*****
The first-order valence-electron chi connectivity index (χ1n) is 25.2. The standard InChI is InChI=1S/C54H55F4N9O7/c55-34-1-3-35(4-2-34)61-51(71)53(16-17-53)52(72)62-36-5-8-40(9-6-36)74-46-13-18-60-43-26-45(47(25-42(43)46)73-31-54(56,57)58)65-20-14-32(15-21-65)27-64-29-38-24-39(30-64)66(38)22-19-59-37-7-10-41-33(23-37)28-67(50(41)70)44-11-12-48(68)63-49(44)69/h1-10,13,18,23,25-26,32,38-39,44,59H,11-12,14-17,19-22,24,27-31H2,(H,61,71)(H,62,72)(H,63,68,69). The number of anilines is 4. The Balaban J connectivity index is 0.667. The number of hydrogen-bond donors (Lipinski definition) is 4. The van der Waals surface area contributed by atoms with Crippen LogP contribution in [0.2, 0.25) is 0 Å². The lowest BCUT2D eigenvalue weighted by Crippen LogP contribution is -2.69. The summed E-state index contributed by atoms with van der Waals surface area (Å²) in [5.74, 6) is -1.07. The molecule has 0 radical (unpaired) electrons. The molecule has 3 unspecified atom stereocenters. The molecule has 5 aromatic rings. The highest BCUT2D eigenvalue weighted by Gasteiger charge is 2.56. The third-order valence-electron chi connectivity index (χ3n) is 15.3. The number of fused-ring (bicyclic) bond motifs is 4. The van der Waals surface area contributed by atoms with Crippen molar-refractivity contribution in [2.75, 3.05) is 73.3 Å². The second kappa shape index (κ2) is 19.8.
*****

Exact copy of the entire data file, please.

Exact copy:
The first-order valence-electron chi connectivity index (χ1n) is 25.2. The standard InChI is InChI=1S/C54H55F4N9O7/c55-34-1-3-35(4-2-34)61-51(71)53(16-17-53)52(72)62-36-5-8-40(9-6-36)74-46-13-18-60-43-26-45(47(25-42(43)46)73-31-54(56,57)58)65-20-14-32(15-21-65)27-64-29-38-24-39(30-64)66(38)22-19-59-37-7-10-41-33(23-37)28-67(50(41)70)44-11-12-48(68)63-49(44)69/h1-10,13,18,23,25-26,32,38-39,44,59H,11-12,14-17,19-22,24,27-31H2,(H,61,71)(H,62,72)(H,63,68,69). The number of anilines is 4. The Balaban J connectivity index is 0.667. The number of hydrogen-bond donors (Lipinski definition) is 4. The van der Waals surface area contributed by atoms with Crippen LogP contribution in [0.2, 0.25) is 0 Å². The lowest BCUT2D eigenvalue weighted by Crippen LogP contribution is -2.69. The summed E-state index contributed by atoms with van der Waals surface area (Å²) in [5.74, 6) is -1.07. The molecule has 0 radical (unpaired) electrons. The molecule has 3 unspecified atom stereocenters. The molecule has 5 aromatic rings. The highest BCUT2D eigenvalue weighted by Gasteiger charge is 2.56. The third-order valence-electron chi connectivity index (χ3n) is 15.3. The number of fused-ring (bicyclic) bond motifs is 4. The van der Waals surface area contributed by atoms with Crippen molar-refractivity contribution in [2.75, 3.05) is 73.3 Å². The second kappa shape index (κ2) is 19.8.